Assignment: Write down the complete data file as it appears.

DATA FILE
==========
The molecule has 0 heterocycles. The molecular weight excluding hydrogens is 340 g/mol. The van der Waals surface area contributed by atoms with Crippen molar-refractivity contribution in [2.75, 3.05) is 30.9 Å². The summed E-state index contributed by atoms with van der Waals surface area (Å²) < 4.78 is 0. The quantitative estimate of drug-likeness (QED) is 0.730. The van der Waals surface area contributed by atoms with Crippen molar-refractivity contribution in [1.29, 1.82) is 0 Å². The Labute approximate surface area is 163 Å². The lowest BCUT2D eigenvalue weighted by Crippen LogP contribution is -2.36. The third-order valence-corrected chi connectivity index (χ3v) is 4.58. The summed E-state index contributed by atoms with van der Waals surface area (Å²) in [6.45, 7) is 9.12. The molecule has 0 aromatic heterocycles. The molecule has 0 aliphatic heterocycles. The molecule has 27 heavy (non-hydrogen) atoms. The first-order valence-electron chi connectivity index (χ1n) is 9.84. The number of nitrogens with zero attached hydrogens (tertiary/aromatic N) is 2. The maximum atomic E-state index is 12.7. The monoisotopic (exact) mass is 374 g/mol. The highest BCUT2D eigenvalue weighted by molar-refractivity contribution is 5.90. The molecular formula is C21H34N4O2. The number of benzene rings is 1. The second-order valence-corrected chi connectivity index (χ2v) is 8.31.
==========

The molecule has 0 heterocycles. The molecular weight excluding hydrogens is 340 g/mol. The van der Waals surface area contributed by atoms with Crippen molar-refractivity contribution in [2.75, 3.05) is 30.9 Å². The summed E-state index contributed by atoms with van der Waals surface area (Å²) < 4.78 is 0. The quantitative estimate of drug-likeness (QED) is 0.730. The van der Waals surface area contributed by atoms with Crippen molar-refractivity contribution in [1.29, 1.82) is 0 Å². The Labute approximate surface area is 163 Å². The lowest BCUT2D eigenvalue weighted by Crippen LogP contribution is -2.36. The third-order valence-corrected chi connectivity index (χ3v) is 4.58. The summed E-state index contributed by atoms with van der Waals surface area (Å²) in [6.45, 7) is 9.12. The molecule has 0 aromatic heterocycles. The molecule has 0 aliphatic heterocycles. The molecule has 27 heavy (non-hydrogen) atoms. The first-order valence-electron chi connectivity index (χ1n) is 9.84. The number of nitrogens with zero attached hydrogens (tertiary/aromatic N) is 2. The maximum atomic E-state index is 12.7. The monoisotopic (exact) mass is 374 g/mol. The highest BCUT2D eigenvalue weighted by molar-refractivity contribution is 5.90. The molecular formula is C21H34N4O2. The number of benzene rings is 1. The second-order valence-corrected chi connectivity index (χ2v) is 8.31.